Pupping Is Happening Now

Well, finally our coyote pups are being born, and the reason I know this is because suddenly coyotes are not around: I’m seeing them less than before. They’ve gone “underground” into hiding, which is what they do during pupping. This is a self-protective measure during a period of time when they are most vulnerable: during birthing and into the early pupping rearing time through lactation, which ends in early June. Not only must they protect themselves, but now they will have a family dependent on them: they are needed to nurture and keep their youngsters alive. Therefore, as I see it, they aren’t out taking any unnecessary chances. When I do see them during this time frame, especially the lactating females are usually further off hunting focusedly, and usually during the darker hours when they are harder to see, or they are slithering by quickly carrying food in their mouths for their litters. This is also when I see them more in “protective” mode where they will stand guarding the turf around their den areas, or even the space around themselves, and messaging any dog that even looks like he might come close.

Restating guidelines: The important thing for everyone to know is that it’s best to always walk away from any coyote you see, especially if you have a dog. By doing so, you are showing a disinterest in them, and that’s what they want: they want to be left alone. They are less likely to react to a dog if we give them the space they need to feel comfortable. We want them to think of dogs as “ho, hum” objects, rather than constantly being ready to defend themselves. Around their dens, coyotes will actively make an effort to message dog. Please walk away and then stay away from this area.

A word about coyote visibility. It’s really interesting all the “news” we hear about coyotes suddenly becoming more visible, always with some sort of explanation given, be it “mating season”, “mate-searching season”, “dispersal season”, even “the pandemic“, and now “pupping-season defined as mid-March through mid-June”. In fact, from my observations, I would say that pupping season lasts through to Winter. From now through mid-June I see less of the coyotes, not more.

Yikes! All the talk I’ve read and heard about coyotes becoming more visible at certain times is perplexing. It would mean that coyotes are more out now than the last time you were likely to see them out more only a couple of months ago, and the month before that, and the month before that, all times when you were supposed to see them out more than before? Again, from my observations in San Francisco — and I admit that all my research is limited to this one 49 square mile area, so maybe SF is different — coyotes become less visible, if anything, during the time frame after new pups are born. My thoughts are that parents won’t make themselves too visible (i.e., vulnerable) by exposing themselves more during this critical time when pups need them the most: a mishap causing the death of an adult could mean the death of the entire family. In fact, during pupping seasons gone by, I tend to get shorter glimpses of them as they slither away much more readily than normally when they know they’ve been spotted. It’s the same thing that occurs after they are injured in any way: they are more vulnerable with their injury and they know it, so they keep more out of harm’s way, less visible for a time.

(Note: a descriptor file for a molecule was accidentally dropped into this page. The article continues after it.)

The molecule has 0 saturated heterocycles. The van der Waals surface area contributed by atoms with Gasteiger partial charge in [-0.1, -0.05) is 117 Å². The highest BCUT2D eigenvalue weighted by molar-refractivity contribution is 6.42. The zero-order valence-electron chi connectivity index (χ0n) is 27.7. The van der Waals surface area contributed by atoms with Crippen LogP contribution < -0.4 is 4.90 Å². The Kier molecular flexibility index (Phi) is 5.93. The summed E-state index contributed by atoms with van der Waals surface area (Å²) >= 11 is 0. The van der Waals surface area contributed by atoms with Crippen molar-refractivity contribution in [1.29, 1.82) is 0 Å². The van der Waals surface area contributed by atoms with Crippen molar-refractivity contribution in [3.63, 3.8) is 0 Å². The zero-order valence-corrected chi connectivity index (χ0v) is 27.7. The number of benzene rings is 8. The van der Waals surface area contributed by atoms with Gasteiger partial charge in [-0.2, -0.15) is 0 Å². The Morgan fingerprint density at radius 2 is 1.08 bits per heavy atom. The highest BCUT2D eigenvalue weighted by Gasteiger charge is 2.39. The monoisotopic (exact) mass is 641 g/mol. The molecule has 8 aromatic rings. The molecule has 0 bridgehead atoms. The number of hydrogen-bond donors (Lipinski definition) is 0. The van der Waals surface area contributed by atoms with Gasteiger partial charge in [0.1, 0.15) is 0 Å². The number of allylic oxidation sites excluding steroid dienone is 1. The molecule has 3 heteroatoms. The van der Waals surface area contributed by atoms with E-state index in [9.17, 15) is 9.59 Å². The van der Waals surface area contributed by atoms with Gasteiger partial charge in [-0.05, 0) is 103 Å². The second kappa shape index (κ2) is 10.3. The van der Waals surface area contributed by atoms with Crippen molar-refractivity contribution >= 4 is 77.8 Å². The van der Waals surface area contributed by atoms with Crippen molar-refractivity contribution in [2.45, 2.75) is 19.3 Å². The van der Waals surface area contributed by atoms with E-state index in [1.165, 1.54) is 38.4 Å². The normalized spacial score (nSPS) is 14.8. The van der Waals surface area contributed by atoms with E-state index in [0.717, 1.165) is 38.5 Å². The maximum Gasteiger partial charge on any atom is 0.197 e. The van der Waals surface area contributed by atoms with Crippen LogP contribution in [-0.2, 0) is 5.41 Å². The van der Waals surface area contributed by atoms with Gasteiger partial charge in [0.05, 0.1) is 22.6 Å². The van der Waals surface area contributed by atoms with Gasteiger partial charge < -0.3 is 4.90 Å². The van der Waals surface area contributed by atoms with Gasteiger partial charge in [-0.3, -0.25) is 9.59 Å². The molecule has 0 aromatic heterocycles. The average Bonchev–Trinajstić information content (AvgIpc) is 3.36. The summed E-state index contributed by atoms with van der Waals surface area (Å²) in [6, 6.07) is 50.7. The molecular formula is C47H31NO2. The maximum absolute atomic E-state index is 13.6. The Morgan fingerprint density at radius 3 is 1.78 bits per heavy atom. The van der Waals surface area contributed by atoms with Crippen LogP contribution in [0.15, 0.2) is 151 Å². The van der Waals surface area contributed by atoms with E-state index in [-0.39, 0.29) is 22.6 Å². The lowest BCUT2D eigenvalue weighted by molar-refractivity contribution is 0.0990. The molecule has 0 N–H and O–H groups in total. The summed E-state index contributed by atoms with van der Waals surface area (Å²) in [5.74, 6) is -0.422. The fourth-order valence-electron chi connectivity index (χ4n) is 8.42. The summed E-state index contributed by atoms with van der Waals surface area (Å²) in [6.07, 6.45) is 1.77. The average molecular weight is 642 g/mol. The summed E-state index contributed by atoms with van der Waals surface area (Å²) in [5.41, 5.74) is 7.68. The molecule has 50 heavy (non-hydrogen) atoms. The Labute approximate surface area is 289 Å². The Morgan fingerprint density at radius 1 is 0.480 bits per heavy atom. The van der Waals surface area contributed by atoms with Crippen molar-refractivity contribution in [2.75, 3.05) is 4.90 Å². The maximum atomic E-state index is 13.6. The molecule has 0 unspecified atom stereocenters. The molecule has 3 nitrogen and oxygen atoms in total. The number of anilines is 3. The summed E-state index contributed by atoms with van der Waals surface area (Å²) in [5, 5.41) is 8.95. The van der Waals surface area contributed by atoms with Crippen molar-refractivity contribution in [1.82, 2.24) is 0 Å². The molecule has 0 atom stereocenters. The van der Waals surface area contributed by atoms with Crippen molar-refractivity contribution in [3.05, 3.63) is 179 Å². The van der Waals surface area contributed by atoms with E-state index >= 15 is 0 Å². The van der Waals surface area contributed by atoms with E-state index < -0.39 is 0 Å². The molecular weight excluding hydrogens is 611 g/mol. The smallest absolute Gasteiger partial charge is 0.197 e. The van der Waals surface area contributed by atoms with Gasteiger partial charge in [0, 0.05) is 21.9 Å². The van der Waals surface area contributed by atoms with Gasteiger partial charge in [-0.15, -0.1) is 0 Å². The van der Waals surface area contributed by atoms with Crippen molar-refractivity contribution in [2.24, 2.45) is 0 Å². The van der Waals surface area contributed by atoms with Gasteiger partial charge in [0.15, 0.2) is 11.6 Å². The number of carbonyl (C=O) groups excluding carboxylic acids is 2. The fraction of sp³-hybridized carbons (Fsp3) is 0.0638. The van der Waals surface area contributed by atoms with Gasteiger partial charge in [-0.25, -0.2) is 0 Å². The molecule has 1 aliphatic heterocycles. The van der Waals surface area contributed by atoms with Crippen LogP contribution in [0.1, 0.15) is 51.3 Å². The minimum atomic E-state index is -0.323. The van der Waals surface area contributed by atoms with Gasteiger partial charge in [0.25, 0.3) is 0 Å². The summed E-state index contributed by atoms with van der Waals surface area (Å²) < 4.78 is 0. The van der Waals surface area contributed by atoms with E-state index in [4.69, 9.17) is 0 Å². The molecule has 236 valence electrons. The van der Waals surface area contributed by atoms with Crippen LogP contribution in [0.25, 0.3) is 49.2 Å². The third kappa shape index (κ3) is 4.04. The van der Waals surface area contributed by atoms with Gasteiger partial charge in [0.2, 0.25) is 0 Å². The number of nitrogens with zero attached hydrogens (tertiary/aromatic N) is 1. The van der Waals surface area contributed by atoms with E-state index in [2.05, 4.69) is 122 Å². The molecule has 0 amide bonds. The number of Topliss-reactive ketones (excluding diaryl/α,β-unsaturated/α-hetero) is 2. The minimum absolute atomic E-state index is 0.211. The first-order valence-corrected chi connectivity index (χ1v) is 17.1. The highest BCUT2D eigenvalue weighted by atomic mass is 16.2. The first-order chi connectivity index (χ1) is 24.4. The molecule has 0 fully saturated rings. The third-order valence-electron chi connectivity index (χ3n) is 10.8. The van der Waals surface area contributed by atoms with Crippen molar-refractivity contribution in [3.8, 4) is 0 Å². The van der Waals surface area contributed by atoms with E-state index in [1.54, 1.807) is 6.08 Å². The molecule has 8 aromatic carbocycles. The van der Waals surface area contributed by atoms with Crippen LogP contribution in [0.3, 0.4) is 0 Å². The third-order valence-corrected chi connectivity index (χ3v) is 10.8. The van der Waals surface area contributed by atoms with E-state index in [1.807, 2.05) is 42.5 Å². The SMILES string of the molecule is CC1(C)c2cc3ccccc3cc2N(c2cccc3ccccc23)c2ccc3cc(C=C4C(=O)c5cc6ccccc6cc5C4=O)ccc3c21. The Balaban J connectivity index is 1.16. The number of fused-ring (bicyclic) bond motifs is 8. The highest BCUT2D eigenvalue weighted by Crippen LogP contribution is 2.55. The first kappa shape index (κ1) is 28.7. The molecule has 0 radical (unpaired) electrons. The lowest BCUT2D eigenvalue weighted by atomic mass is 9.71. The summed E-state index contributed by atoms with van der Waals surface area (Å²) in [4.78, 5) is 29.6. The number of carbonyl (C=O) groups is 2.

1 Comment (+add yours?)

  1. Jim Lilienthal
    Apr 07, 2021 @ 04:22:18

    Hi Janet,

    Given that you haven’t seen the “mating male” since last fall, at least if I have it right, what do you suspect might be going on with regard to any fertility in the local group? And, do you have any further take on those two that you saw nearby, and Clem and I one of them, last Saturday—all during this period that you’re referring to?

    Do you know who is the one whose photo I sent you? The “intruder”? Or one of the maturing family?

    Gracias! Jim


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